AM Radio Transmitter

You're right, this is not an antique. Despite its vaguely old-fashioned appearance, the manufacturing date is 1996!

I built this small transmitter from a kit available from Antique Electronic Supply. Modeled after the 1939 Zenith S-7000 Wireless Record Player, the transmitter accepts any high-output audio source and broadcasts an AM signal for your antique sets to receive.

The kit employs a grand total of 18 electronic components, including the single 12SA7GT tube, and it requires only elementary soldering skills. I was able to assemble it in a single evening.

At the left in this photo you can see three Fahnestock clips for connecting an external antenna, audio input, and ground. You tune the transmitter by adjusting its tuning coil (with the supplied tool) to broadcast in any quiet spot on the dial between 1100 and 1600 kilohertz.

The kit comes with a nice little wooden base, rectangular in shape. I happened to have an oval base left over from some other project, and used that instead. As supplied, the kit doesn't have an on/off switch. You just plug it in when you want to go on the air.

If you want to get fancier, it would be simple to enclose the circuitry in a box (don't forget some ventilation holes!) and mount a power switch. You could also mount a jack for the audio input, depending on what you plan to use for an audio source.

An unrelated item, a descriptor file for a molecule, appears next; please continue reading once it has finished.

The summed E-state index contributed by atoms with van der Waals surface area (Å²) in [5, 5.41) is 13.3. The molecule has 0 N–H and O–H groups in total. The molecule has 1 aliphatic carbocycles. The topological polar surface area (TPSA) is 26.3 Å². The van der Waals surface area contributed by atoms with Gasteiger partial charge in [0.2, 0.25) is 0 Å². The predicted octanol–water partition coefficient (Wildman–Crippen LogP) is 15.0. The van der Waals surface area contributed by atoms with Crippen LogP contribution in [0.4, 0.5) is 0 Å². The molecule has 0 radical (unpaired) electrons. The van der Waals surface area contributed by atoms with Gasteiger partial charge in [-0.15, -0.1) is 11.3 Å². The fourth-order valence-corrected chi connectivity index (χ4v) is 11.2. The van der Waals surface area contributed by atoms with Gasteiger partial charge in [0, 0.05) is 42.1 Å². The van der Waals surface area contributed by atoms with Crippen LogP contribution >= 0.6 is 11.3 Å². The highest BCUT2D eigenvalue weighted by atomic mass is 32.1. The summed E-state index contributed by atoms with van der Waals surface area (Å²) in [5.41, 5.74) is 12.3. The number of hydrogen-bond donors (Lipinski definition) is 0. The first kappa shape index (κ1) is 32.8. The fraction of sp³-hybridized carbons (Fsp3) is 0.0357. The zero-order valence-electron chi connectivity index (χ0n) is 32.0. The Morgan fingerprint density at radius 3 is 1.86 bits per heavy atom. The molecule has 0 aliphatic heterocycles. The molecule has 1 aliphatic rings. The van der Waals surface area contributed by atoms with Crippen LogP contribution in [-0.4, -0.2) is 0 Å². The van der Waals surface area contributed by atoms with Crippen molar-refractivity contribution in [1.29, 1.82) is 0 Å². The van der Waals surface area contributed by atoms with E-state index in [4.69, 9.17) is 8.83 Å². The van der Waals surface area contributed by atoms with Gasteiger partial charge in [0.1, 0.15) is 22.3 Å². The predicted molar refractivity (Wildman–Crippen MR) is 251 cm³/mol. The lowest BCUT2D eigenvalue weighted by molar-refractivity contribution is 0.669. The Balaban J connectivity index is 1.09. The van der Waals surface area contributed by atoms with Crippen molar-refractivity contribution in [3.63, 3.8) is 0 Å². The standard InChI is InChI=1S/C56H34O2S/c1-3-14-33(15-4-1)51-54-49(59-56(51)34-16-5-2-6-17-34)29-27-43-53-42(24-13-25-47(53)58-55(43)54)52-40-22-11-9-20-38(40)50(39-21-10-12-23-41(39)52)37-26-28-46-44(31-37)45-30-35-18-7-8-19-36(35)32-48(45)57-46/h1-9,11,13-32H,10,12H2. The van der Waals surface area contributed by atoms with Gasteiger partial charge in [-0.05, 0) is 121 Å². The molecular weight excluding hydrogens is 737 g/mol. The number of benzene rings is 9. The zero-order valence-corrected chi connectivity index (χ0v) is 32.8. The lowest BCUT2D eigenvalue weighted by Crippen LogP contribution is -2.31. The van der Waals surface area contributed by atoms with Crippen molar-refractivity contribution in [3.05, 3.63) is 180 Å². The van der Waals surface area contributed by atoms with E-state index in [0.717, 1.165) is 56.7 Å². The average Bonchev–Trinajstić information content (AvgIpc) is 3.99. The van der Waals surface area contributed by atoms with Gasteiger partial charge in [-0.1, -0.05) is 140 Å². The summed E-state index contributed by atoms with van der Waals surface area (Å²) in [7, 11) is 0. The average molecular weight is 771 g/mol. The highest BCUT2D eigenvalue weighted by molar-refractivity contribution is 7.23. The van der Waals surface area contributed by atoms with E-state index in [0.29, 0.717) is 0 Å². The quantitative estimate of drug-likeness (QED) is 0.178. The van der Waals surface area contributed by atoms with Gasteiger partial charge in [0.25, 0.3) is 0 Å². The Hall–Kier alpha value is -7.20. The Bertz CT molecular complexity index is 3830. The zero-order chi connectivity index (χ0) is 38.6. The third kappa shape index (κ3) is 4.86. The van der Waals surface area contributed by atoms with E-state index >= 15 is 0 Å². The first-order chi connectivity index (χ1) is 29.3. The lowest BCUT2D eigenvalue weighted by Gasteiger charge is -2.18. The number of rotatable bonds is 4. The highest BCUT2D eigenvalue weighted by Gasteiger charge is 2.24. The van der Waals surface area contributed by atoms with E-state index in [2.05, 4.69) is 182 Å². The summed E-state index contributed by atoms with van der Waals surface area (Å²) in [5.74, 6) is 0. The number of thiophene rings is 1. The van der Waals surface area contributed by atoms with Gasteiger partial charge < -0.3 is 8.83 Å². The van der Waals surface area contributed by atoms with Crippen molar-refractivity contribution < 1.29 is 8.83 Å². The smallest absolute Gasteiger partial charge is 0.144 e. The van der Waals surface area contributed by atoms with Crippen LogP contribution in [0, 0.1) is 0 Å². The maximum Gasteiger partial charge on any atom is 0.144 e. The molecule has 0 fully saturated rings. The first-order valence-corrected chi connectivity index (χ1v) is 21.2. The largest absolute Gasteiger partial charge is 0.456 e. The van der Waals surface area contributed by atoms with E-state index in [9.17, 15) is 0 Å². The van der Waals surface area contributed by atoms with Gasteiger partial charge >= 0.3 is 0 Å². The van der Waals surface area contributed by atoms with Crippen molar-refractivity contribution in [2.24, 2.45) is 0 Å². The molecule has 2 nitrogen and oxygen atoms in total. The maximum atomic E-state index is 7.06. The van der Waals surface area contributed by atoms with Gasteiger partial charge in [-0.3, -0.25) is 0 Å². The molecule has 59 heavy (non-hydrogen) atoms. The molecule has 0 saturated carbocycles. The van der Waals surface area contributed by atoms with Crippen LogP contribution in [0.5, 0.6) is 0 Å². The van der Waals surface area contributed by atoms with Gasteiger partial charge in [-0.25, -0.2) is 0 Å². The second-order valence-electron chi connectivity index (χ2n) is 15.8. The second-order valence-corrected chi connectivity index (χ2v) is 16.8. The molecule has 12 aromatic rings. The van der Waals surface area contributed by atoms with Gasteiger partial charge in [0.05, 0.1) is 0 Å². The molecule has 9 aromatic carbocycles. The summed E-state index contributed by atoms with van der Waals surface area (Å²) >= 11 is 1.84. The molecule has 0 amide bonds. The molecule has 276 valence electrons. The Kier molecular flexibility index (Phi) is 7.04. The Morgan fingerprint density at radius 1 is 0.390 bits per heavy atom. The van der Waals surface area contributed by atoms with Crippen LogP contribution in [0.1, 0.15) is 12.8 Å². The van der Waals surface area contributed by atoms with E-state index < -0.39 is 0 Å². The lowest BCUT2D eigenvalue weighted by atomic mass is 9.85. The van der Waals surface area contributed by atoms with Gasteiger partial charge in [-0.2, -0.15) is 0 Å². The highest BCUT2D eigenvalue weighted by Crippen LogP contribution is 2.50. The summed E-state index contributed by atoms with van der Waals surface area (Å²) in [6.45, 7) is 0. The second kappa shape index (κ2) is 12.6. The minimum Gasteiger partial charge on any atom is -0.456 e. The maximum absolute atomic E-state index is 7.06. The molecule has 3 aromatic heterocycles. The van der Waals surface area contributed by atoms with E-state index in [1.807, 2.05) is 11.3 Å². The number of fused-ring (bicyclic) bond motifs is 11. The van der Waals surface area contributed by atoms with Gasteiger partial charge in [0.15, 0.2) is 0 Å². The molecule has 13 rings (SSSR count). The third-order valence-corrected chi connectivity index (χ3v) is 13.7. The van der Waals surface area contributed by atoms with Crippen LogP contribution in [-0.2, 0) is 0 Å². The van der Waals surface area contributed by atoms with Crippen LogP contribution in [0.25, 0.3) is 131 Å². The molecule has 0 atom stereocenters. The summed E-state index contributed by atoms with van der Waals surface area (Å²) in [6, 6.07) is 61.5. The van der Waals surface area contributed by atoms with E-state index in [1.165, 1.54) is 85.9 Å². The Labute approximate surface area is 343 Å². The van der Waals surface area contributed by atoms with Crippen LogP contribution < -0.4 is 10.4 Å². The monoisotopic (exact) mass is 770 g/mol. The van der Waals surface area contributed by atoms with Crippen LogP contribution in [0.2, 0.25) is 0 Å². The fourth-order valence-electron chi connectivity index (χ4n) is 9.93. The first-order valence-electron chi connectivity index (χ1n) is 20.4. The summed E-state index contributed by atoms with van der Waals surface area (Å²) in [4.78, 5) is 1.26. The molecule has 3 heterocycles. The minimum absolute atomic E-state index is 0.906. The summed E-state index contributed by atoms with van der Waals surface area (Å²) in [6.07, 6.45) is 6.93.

A pretty easy project, and building it can give you some insight into what it was like to build all those relics you've got lying around the place.

The sound quality on this transmitter is good, but the range is not spectacular. The FCC puts severe limits on the broadcasting power of such unlicensed "flea power" transmitters. I had to attach a pretty long antenna wire to get any distance at all.

If you have an old signal generator, such as my old EICO Model 324, you may already have what you need to duplicate this unit's performance.

In our Building section, you will find an article explaining how to build a similar AM broadcast transmitter, the "Li'l 7." That article includes a complete parts list and explanation of how the transmitter works. If you prefer to roll your own, check it out!

©1995-2014 Philip I. Nelson, all rights reserved